The emotive stories in this anthology take readers to the streets of New York and San Francisco, to warm east coast beaches, rural Idaho, and Italy, from the early 1900s, through the 1970s, and into present day.
A sinister woman accustomed to getting everything she wants. A down-on-his luck cook who stumbles on goodness. A young mother who hides $10 she received from a stranger. The boy who collects secrets. A young woman stuck between youth and adulthood. Children who can’t understand why their mother disappears.
The distinct and varied characters in Distant Flickers stand at a juncture. The loss of a spouse, a parent, a child, oneself. Whether they arrived at this place through self-reflection, unexpected change, or new revelations—each one has a choice to make.
This is a fascinating collection of what I consider to all be five-star stories. They all involve loss, identity, or characters at a crossroads, but are delightfully varied in plot and location. For those of us who write or try to write, it’s a master class in storytelling from eight talented and accomplished authors. I’ve highlighted a few of my favorites below, but they are all wonderful. At the end of each story in the book is a biography of the author and spotlights of their other written works.
In Norfolk, Virginia, 1975 by Elizabeth Gauffreau, BethAnn is coming to terms with being a young military wife, trying to scrape by with little pay and realizing things aren’t going the way she dreamed. It evoked a lot of feelings in me, as I was also a young military wife. It is a realization that actual love is different than dreams, that marriage can be tough, and that “happily ever after” in a marriage includes hard times and many shades of gray. It is a moving story that depicts a young girl who is faced with the reality of her choices. I am already a fan of Elizabeth Gauffreau, and I highly recommend her book Telling Sonny, set mostly during a Vaudeville tour in the 1920s.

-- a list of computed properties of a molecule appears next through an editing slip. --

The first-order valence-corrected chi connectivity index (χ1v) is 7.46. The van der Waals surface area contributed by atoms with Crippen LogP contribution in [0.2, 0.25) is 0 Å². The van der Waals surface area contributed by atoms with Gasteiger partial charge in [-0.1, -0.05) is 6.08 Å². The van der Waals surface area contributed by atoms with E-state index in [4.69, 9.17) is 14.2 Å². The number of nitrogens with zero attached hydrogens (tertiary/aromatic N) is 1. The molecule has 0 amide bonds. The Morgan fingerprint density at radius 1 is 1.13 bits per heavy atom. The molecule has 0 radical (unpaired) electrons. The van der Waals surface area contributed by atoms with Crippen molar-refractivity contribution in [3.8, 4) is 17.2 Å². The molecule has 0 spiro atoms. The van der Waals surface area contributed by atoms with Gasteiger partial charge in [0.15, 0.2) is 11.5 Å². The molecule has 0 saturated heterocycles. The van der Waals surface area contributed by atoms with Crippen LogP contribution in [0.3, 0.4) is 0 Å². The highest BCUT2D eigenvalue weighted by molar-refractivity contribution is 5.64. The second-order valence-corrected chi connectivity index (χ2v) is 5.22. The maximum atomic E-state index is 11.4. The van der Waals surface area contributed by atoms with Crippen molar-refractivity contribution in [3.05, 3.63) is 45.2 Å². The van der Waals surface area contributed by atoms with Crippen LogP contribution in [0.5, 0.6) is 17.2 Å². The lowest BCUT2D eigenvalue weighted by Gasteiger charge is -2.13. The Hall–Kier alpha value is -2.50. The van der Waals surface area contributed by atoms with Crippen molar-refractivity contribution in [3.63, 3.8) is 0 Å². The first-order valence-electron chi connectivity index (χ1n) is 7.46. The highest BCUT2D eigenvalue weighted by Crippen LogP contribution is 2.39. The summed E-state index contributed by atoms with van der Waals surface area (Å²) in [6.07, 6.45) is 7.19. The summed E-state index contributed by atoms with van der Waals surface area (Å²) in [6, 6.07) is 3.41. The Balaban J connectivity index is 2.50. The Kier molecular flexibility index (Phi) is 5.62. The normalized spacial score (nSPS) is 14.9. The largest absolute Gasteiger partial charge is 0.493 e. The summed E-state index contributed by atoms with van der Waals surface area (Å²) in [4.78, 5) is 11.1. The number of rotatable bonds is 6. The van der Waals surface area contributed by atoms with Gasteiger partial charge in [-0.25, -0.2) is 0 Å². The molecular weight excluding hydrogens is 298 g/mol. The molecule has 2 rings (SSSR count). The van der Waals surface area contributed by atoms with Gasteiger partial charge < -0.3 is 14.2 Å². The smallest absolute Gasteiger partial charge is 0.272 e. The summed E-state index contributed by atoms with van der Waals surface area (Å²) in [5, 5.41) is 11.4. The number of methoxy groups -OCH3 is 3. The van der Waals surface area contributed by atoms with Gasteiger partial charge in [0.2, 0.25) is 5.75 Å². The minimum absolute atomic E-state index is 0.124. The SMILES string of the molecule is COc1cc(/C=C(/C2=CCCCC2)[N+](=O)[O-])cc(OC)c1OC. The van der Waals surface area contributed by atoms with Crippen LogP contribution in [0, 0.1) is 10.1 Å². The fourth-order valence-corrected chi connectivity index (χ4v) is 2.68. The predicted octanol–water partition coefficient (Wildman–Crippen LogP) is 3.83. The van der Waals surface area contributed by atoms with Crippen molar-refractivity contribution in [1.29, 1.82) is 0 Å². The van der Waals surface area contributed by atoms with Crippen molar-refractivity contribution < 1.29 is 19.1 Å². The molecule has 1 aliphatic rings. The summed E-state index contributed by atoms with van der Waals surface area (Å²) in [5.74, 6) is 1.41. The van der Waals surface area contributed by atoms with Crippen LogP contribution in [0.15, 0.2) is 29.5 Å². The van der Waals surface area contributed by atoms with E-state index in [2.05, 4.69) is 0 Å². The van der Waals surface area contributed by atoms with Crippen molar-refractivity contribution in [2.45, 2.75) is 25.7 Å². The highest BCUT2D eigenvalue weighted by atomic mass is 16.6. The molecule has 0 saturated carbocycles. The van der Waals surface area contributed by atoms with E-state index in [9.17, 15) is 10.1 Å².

The Coveting by Carol LaHines blew me away. It is about a woman who takes what she wants, no matter the cost. Despite the fact that it has an unlikable main character, I found this story riveting. This woman knew exactly who she was, and the loss incurred was always the loss of others. It evoked powerful emotion in me, and although it wasn’t always good emotion, the feelings I came away with were very strong. It was the standout story for me in an amazing collection. This and LaHines’ other story in this collection, “Two Boys,” are the first works of hers that I’ve read, but I will definitely seek out her other work.
Idaho Dreams by Joyce Yarrow is a fascinating tale of a woman who begins to realize that the life she is living is quickly turning into something else, something she is not sure she wants. Then she learns that her husband, who has been unexpectedly changing before her eyes, has been keeping a major secret. It is a fascinating tale of preppers in Idaho, but it becomes so much more. In the end, she has to try and separate fact from fiction and make a choice. What would we choose?
A Spoonful of Soup by Rita Baker is such a heartfelt and compelling story. It is about the life of a homeless man and a reminder that anyone can fall into bad circumstances or make mistakes. It is a reminder that the person you pass on the street has had a life full of rich and varied experiences, no matter where they may be now. It is a call to say we all matter, whether we’re sitting in a warm house or panhandling on the street. It is a call to make a choice. Do we ignore this man or invite him in and get to know him? I absolutely loved it, and it warmed my heart more than a cup of soup on a cold day.
Every work in this ten-story collection is expertly written and will stir up emotions and sometimes nostalgia in the reader. I highly recommend everyone read these stories, get to know the authors in their accompanying bios, and check out their other work. It was a rewarding experience for me.
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by Carol LaHines
She wanted always what was not hers. When she was eight years old, she pushed her sister down the stairwell and took her doll—the image of a tortured saint, with a sack for a body and a face carved from a gourd—for her own, claiming divine right. Maria Grazia recovered but was forever feeble, contenting herself with the tiny Magi, the tiny Jesus and donkeys in the crèche, hoping they were too small to arouse her sister’s sense of liturgical drama.
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